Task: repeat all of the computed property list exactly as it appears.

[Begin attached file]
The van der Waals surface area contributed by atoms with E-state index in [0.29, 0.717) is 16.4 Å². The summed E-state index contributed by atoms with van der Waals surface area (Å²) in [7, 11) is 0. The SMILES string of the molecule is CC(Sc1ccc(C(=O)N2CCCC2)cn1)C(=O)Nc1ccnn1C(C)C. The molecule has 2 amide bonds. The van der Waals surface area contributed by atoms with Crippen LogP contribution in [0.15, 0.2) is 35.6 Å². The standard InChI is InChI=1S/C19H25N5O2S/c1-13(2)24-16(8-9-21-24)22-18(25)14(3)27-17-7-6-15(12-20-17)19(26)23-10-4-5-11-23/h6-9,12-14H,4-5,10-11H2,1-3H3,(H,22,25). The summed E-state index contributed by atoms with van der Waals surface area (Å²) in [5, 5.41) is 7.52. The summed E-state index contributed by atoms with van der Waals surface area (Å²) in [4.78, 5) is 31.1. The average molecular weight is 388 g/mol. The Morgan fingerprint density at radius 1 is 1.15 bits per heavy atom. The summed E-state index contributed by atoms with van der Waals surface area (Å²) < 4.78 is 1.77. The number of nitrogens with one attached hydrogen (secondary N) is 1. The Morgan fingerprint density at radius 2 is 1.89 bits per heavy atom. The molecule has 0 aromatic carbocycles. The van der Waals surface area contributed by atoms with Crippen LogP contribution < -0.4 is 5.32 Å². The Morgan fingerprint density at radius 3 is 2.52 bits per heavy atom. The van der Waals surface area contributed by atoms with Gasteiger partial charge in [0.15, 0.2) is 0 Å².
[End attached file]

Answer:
The van der Waals surface area contributed by atoms with E-state index in [0.29, 0.717) is 16.4 Å². The summed E-state index contributed by atoms with van der Waals surface area (Å²) in [7, 11) is 0. The SMILES string of the molecule is CC(Sc1ccc(C(=O)N2CCCC2)cn1)C(=O)Nc1ccnn1C(C)C. The molecule has 2 amide bonds. The van der Waals surface area contributed by atoms with Crippen LogP contribution in [0.15, 0.2) is 35.6 Å². The standard InChI is InChI=1S/C19H25N5O2S/c1-13(2)24-16(8-9-21-24)22-18(25)14(3)27-17-7-6-15(12-20-17)19(26)23-10-4-5-11-23/h6-9,12-14H,4-5,10-11H2,1-3H3,(H,22,25). The summed E-state index contributed by atoms with van der Waals surface area (Å²) in [5, 5.41) is 7.52. The summed E-state index contributed by atoms with van der Waals surface area (Å²) in [4.78, 5) is 31.1. The average molecular weight is 388 g/mol. The Morgan fingerprint density at radius 1 is 1.15 bits per heavy atom. The summed E-state index contributed by atoms with van der Waals surface area (Å²) < 4.78 is 1.77. The number of nitrogens with one attached hydrogen (secondary N) is 1. The Morgan fingerprint density at radius 2 is 1.89 bits per heavy atom. The molecule has 0 aromatic carbocycles. The van der Waals surface area contributed by atoms with Crippen LogP contribution < -0.4 is 5.32 Å². The Morgan fingerprint density at radius 3 is 2.52 bits per heavy atom. The van der Waals surface area contributed by atoms with Gasteiger partial charge in [0.15, 0.2) is 0 Å².